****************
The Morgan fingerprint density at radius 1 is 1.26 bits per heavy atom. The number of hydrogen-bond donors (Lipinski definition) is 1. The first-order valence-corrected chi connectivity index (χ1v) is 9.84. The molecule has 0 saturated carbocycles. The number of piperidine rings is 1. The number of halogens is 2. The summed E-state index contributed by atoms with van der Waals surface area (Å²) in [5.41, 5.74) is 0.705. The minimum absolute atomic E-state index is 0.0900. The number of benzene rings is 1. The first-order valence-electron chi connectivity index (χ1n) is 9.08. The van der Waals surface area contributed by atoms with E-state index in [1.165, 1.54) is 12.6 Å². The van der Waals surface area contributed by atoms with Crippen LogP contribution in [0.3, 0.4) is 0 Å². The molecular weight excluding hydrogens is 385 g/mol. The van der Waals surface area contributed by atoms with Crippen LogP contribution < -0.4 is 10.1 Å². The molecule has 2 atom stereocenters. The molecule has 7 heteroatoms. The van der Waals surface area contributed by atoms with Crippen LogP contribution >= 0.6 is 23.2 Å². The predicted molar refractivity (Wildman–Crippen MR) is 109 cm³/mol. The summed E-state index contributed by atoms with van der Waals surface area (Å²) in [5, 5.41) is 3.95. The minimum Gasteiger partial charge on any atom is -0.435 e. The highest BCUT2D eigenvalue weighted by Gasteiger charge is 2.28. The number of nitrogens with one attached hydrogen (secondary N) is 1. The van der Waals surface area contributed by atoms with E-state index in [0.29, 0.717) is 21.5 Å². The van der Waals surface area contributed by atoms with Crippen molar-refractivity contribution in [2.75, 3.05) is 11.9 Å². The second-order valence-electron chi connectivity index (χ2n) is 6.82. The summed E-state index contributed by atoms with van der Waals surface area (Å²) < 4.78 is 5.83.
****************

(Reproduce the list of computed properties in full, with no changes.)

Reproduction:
The Morgan fingerprint density at radius 1 is 1.26 bits per heavy atom. The number of hydrogen-bond donors (Lipinski definition) is 1. The first-order valence-corrected chi connectivity index (χ1v) is 9.84. The molecule has 0 saturated carbocycles. The number of piperidine rings is 1. The number of halogens is 2. The summed E-state index contributed by atoms with van der Waals surface area (Å²) in [5.41, 5.74) is 0.705. The minimum absolute atomic E-state index is 0.0900. The number of benzene rings is 1. The first-order valence-electron chi connectivity index (χ1n) is 9.08. The van der Waals surface area contributed by atoms with E-state index in [1.165, 1.54) is 12.6 Å². The van der Waals surface area contributed by atoms with Crippen LogP contribution in [0.3, 0.4) is 0 Å². The molecular weight excluding hydrogens is 385 g/mol. The van der Waals surface area contributed by atoms with Crippen LogP contribution < -0.4 is 10.1 Å². The molecule has 2 atom stereocenters. The molecule has 7 heteroatoms. The van der Waals surface area contributed by atoms with Crippen LogP contribution >= 0.6 is 23.2 Å². The predicted molar refractivity (Wildman–Crippen MR) is 109 cm³/mol. The summed E-state index contributed by atoms with van der Waals surface area (Å²) in [5, 5.41) is 3.95. The minimum Gasteiger partial charge on any atom is -0.435 e. The highest BCUT2D eigenvalue weighted by Gasteiger charge is 2.28. The number of nitrogens with one attached hydrogen (secondary N) is 1. The van der Waals surface area contributed by atoms with E-state index in [0.29, 0.717) is 21.5 Å². The van der Waals surface area contributed by atoms with Crippen molar-refractivity contribution in [2.75, 3.05) is 11.9 Å². The second-order valence-electron chi connectivity index (χ2n) is 6.82. The summed E-state index contributed by atoms with van der Waals surface area (Å²) < 4.78 is 5.83.